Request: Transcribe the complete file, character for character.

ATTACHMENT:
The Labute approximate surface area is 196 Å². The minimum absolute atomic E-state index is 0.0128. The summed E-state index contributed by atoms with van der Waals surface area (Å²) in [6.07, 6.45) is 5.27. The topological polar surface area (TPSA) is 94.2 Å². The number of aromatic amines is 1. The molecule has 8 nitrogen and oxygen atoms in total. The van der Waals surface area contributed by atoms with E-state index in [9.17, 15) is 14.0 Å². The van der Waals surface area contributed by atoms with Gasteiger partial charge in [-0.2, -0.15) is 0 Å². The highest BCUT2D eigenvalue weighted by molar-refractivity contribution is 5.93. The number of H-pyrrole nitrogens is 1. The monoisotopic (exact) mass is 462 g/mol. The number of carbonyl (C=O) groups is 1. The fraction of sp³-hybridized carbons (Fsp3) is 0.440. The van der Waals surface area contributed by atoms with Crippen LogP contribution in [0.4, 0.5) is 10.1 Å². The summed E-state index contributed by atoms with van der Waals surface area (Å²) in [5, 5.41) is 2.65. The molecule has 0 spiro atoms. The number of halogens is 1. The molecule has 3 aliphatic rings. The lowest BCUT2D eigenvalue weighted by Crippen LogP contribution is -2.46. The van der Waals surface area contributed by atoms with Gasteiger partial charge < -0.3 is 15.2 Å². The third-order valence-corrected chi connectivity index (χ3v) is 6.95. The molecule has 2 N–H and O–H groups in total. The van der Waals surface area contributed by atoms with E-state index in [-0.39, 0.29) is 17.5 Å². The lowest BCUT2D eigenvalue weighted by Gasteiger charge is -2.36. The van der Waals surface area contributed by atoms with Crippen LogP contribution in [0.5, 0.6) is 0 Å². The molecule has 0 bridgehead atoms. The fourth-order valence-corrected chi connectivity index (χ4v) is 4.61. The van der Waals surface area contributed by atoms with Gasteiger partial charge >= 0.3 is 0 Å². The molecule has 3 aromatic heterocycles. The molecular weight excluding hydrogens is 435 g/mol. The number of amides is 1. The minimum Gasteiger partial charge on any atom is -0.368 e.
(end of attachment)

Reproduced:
The Labute approximate surface area is 196 Å². The minimum absolute atomic E-state index is 0.0128. The summed E-state index contributed by atoms with van der Waals surface area (Å²) in [6.07, 6.45) is 5.27. The topological polar surface area (TPSA) is 94.2 Å². The number of aromatic amines is 1. The molecule has 8 nitrogen and oxygen atoms in total. The van der Waals surface area contributed by atoms with E-state index in [9.17, 15) is 14.0 Å². The van der Waals surface area contributed by atoms with Gasteiger partial charge in [-0.2, -0.15) is 0 Å². The highest BCUT2D eigenvalue weighted by molar-refractivity contribution is 5.93. The number of H-pyrrole nitrogens is 1. The monoisotopic (exact) mass is 462 g/mol. The number of carbonyl (C=O) groups is 1. The fraction of sp³-hybridized carbons (Fsp3) is 0.440. The van der Waals surface area contributed by atoms with Crippen LogP contribution in [0.4, 0.5) is 10.1 Å². The summed E-state index contributed by atoms with van der Waals surface area (Å²) in [5, 5.41) is 2.65. The molecule has 0 spiro atoms. The number of halogens is 1. The molecule has 3 aliphatic rings. The lowest BCUT2D eigenvalue weighted by Crippen LogP contribution is -2.46. The van der Waals surface area contributed by atoms with Gasteiger partial charge < -0.3 is 15.2 Å². The third-order valence-corrected chi connectivity index (χ3v) is 6.95. The molecule has 2 N–H and O–H groups in total. The van der Waals surface area contributed by atoms with E-state index in [-0.39, 0.29) is 17.5 Å². The lowest BCUT2D eigenvalue weighted by Gasteiger charge is -2.36. The van der Waals surface area contributed by atoms with Crippen LogP contribution in [0.5, 0.6) is 0 Å². The molecule has 0 bridgehead atoms. The fourth-order valence-corrected chi connectivity index (χ4v) is 4.61. The van der Waals surface area contributed by atoms with Gasteiger partial charge >= 0.3 is 0 Å². The molecule has 3 aromatic heterocycles. The molecular weight excluding hydrogens is 435 g/mol. The number of amides is 1. The minimum Gasteiger partial charge on any atom is -0.368 e.